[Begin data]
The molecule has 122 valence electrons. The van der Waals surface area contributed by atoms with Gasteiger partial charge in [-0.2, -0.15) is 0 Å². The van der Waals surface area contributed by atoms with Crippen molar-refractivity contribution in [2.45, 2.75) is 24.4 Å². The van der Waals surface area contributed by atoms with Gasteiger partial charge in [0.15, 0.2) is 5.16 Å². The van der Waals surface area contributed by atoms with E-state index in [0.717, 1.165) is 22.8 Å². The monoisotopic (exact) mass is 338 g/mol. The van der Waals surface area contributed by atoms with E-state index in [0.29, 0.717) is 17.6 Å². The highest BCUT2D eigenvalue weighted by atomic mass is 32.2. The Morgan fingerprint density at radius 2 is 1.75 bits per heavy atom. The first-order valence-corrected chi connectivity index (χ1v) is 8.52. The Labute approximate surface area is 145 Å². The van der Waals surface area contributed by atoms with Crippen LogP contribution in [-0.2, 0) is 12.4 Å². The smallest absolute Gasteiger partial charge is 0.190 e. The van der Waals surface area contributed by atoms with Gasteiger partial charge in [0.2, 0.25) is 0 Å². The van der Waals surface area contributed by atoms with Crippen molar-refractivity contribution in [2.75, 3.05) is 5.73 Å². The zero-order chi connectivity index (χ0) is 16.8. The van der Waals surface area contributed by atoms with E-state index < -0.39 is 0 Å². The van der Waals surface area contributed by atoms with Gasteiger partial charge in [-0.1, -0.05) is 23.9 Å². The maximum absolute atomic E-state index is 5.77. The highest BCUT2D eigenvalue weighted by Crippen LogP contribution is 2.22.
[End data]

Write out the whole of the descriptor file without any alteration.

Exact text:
The molecule has 122 valence electrons. The van der Waals surface area contributed by atoms with Gasteiger partial charge in [-0.2, -0.15) is 0 Å². The van der Waals surface area contributed by atoms with Crippen molar-refractivity contribution in [2.45, 2.75) is 24.4 Å². The van der Waals surface area contributed by atoms with Gasteiger partial charge in [0.15, 0.2) is 5.16 Å². The van der Waals surface area contributed by atoms with E-state index in [0.717, 1.165) is 22.8 Å². The monoisotopic (exact) mass is 338 g/mol. The van der Waals surface area contributed by atoms with E-state index in [0.29, 0.717) is 17.6 Å². The highest BCUT2D eigenvalue weighted by atomic mass is 32.2. The Morgan fingerprint density at radius 2 is 1.75 bits per heavy atom. The first-order valence-corrected chi connectivity index (χ1v) is 8.52. The Labute approximate surface area is 145 Å². The van der Waals surface area contributed by atoms with Crippen LogP contribution in [-0.2, 0) is 12.4 Å². The smallest absolute Gasteiger partial charge is 0.190 e. The van der Waals surface area contributed by atoms with Gasteiger partial charge in [0.2, 0.25) is 0 Å². The van der Waals surface area contributed by atoms with Crippen molar-refractivity contribution in [2.75, 3.05) is 5.73 Å². The zero-order chi connectivity index (χ0) is 16.8. The van der Waals surface area contributed by atoms with E-state index < -0.39 is 0 Å². The van der Waals surface area contributed by atoms with Gasteiger partial charge in [-0.1, -0.05) is 23.9 Å². The maximum absolute atomic E-state index is 5.77. The highest BCUT2D eigenvalue weighted by Crippen LogP contribution is 2.22.